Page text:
What is Fast Data?

The biggest problem with big data is how big it can get.
Recent technology advances have added tremendous data-gathering abilities to the system. The Internet of Things (IoT) is growing exponentially, with 50 billion connected devices projected by 2022.
Faster and faster network speeds contribute to the pace at which the data piles up.
The approaching 5G standard will only add to the load.
If only the speed of processing can be improved, these embedded systems can respond much faster to requests for information. That would result in timelier responses to consumer needs or requests for changes by corporate departments.
The company itself becomes far more agile, improving its capabilities to respond to threats from competition, economic swings, and changing demand.
This is where fast data provides a solution to the big data problem.
Big data is too big to use standard relational databases and spreadsheets for analysis. Fast data works around this issue by analyzing data in real-time as it streams into storage.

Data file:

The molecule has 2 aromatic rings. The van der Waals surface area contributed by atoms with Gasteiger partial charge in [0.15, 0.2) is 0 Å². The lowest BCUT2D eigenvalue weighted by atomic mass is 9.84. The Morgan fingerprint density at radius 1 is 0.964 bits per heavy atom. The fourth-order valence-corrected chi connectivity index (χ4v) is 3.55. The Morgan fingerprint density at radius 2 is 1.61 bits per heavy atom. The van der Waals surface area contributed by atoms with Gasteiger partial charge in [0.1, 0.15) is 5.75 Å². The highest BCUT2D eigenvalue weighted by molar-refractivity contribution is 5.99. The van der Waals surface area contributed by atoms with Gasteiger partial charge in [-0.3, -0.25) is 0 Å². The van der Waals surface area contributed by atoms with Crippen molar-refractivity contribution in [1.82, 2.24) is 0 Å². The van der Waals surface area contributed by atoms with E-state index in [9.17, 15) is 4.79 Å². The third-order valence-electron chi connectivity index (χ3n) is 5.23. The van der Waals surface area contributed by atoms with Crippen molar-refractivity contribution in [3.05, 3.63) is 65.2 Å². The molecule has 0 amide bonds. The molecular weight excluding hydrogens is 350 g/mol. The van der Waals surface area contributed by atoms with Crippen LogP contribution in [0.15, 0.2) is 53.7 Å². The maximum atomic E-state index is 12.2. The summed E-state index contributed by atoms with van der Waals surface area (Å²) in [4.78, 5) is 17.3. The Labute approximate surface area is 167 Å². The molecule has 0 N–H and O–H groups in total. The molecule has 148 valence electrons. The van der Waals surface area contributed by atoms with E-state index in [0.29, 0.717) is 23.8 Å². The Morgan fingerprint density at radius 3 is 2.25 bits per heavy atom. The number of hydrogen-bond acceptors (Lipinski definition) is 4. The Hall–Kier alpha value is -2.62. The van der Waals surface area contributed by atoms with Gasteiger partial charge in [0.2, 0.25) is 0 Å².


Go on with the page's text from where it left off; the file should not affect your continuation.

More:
How much data does a company need to store?
Other than legal requirements, much of the information gathered on buying habits and consumer preferences is unnecessary once it’s been processed. Once established, the relationships between these sets of data can themselves be stored, and the raw data doesn’t need to be kept anymore. This frees up resources and lowers the cost of maintaining a robust big data process.

From Big Data to Fast Data

This discussion isn’t about replacing big data systems with fast data systems. The two concepts work together.
Think about the sheer amount of data gathered in virtually no time at all by systems like financial institutions, traffic management systems, research networks, and weather scientists.
Solutions such as cloud computing have solved many of the storage and management issues related to big data processes.
Now those same systems can analyze client preferences or website habits and automatically respond with rapid, decisive action as that event occurs. Computing power has been increasing at a mind-blowing pace, providing a solution to the time factor involved in processing big data.